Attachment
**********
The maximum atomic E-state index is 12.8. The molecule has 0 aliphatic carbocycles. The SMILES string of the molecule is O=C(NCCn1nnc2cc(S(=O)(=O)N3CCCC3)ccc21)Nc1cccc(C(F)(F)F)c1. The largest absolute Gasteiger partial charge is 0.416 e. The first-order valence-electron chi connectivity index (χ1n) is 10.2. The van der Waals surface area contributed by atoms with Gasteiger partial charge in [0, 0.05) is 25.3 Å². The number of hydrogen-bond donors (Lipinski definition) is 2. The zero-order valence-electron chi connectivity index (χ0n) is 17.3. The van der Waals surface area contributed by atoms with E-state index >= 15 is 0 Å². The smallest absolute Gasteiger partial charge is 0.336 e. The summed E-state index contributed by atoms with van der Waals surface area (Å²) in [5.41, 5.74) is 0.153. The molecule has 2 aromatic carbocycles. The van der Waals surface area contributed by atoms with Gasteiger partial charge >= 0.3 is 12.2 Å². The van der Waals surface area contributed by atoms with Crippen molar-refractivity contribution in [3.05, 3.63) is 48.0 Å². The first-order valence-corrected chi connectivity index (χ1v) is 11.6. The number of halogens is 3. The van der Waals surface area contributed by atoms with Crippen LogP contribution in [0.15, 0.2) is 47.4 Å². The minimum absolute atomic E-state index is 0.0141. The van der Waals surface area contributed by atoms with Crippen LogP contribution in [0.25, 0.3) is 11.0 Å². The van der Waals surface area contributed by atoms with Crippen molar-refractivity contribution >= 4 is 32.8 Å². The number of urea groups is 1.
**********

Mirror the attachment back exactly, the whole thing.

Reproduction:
The maximum atomic E-state index is 12.8. The molecule has 0 aliphatic carbocycles. The SMILES string of the molecule is O=C(NCCn1nnc2cc(S(=O)(=O)N3CCCC3)ccc21)Nc1cccc(C(F)(F)F)c1. The largest absolute Gasteiger partial charge is 0.416 e. The first-order valence-electron chi connectivity index (χ1n) is 10.2. The van der Waals surface area contributed by atoms with Gasteiger partial charge in [0, 0.05) is 25.3 Å². The number of hydrogen-bond donors (Lipinski definition) is 2. The zero-order valence-electron chi connectivity index (χ0n) is 17.3. The van der Waals surface area contributed by atoms with E-state index >= 15 is 0 Å². The smallest absolute Gasteiger partial charge is 0.336 e. The summed E-state index contributed by atoms with van der Waals surface area (Å²) in [5.41, 5.74) is 0.153. The molecule has 2 aromatic carbocycles. The van der Waals surface area contributed by atoms with Gasteiger partial charge >= 0.3 is 12.2 Å². The van der Waals surface area contributed by atoms with Crippen molar-refractivity contribution in [3.05, 3.63) is 48.0 Å². The first-order valence-corrected chi connectivity index (χ1v) is 11.6. The number of halogens is 3. The van der Waals surface area contributed by atoms with Crippen LogP contribution in [0.15, 0.2) is 47.4 Å². The minimum absolute atomic E-state index is 0.0141. The van der Waals surface area contributed by atoms with Crippen LogP contribution in [0.25, 0.3) is 11.0 Å². The van der Waals surface area contributed by atoms with Crippen molar-refractivity contribution >= 4 is 32.8 Å². The number of urea groups is 1.